- About MacNews
- Category Reviews
- Tech Support
- Connect Tools
If you want to keep your files safe and in sync, GoodSync (www.goodsync.com) is a decent, if not great, option for doing so. Mac OS X and Windows compatible, it backs up and syncs music, photos, videos, email, text documents and more between desktops, laptops, servers, and external drives -- all without using cloud-based services.
GoodSync -- which costs US$39.95 for a single computer license -- offers true bi-directional synchronization -- in other words, syncing flows both ways. This means changes to the files at either syncing location are mirrored at the other. Or you can do one-way syncing -- which, basically, is a back-up routine. You can see exactly what we mean at www.goodsync.com/mac/how-it-works/overview .
GoodSync's interface isn't flashy, but, once you get the hang of it, it's functional. It allows you to quit manually transferring and backing up your data. After configuring GoodSync and creating sync or backup profiles, the program runs itself and executes automatically. Setting up the software was somewhat confusing; the instructions could be, should be, clearer (they have a distinct Windows flavor) -- and that's our biggest complaint with GoodSync.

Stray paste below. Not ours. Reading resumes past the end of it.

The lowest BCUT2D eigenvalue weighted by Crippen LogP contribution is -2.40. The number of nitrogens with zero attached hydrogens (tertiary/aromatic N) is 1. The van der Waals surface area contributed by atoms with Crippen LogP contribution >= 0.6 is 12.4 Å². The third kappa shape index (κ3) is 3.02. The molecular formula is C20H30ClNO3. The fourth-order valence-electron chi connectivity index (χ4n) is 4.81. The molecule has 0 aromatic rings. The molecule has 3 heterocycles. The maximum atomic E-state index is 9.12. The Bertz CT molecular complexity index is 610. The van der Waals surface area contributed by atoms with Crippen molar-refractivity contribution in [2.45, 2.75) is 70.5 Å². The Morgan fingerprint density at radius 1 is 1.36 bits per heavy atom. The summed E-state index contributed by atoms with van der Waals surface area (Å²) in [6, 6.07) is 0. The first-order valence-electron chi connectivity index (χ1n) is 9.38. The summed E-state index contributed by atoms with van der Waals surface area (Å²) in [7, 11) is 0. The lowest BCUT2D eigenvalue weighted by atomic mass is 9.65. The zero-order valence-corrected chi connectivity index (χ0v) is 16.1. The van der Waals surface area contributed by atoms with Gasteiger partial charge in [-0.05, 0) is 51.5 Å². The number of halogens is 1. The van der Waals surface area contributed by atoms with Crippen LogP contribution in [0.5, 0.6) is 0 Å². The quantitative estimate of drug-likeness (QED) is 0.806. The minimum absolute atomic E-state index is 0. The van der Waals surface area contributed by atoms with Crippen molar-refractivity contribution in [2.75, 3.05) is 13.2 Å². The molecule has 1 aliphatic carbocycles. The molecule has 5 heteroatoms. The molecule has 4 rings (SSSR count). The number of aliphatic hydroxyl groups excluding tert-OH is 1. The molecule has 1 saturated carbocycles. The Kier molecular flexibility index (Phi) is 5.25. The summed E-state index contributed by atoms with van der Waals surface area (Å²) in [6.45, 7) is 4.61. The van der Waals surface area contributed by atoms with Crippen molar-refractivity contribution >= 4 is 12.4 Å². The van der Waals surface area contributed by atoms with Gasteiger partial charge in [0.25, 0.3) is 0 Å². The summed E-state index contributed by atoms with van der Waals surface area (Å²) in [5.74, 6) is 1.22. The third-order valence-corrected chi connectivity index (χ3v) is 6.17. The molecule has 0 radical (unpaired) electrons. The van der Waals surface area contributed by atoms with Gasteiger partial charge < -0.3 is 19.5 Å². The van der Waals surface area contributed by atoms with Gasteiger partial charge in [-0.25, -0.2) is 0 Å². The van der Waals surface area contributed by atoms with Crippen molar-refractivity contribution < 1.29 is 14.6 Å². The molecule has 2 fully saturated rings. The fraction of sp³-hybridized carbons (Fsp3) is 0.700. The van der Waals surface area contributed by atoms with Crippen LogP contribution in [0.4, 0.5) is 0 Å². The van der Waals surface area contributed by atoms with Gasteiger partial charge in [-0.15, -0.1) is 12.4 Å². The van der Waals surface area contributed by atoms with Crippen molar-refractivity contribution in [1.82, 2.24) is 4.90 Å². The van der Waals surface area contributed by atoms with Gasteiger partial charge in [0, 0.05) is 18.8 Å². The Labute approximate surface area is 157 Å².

To create a new sync routine you specify the two locations you want to keep in sync, then determine how and when the sync should take place. One of the locations should be a folder or selection of files on your local hard disk; the second a remote location. You can also sync to a USB hard disk, and, from there, to a second computer.
Scheduled syncs and backups can be configured to run at whatever intervals work best for you. That's GoodSync's biggest strength. You can create different profiles, allowing you schedule syncs for your most important data every day and perhaps a more comprehensive back-up and sync at the end of each week. Another nice touch: there are safety measures to make sure you don’t accidentally overwrite data or create duplicate files. For example, if you modify a file on an iMac and a MacBook Air, GoodSync doesn't overwrite either version, but logs the event as a conflict. Then it's up to you to manually combine the files however you wish.
Note that GoodSync doesn't sync Microsoft Office files. If -- like us -- you're using GoodSync at home or in a small office, you may not care. But you've been warned. Also, the single computer installation limitation may not be a problem for households or businesses with lots of computers.
However, for everyday tasks for most of us -- such as backing up your stuff and keeping two Macs synced -- it's a solid solution.
Rating: 7 out of 10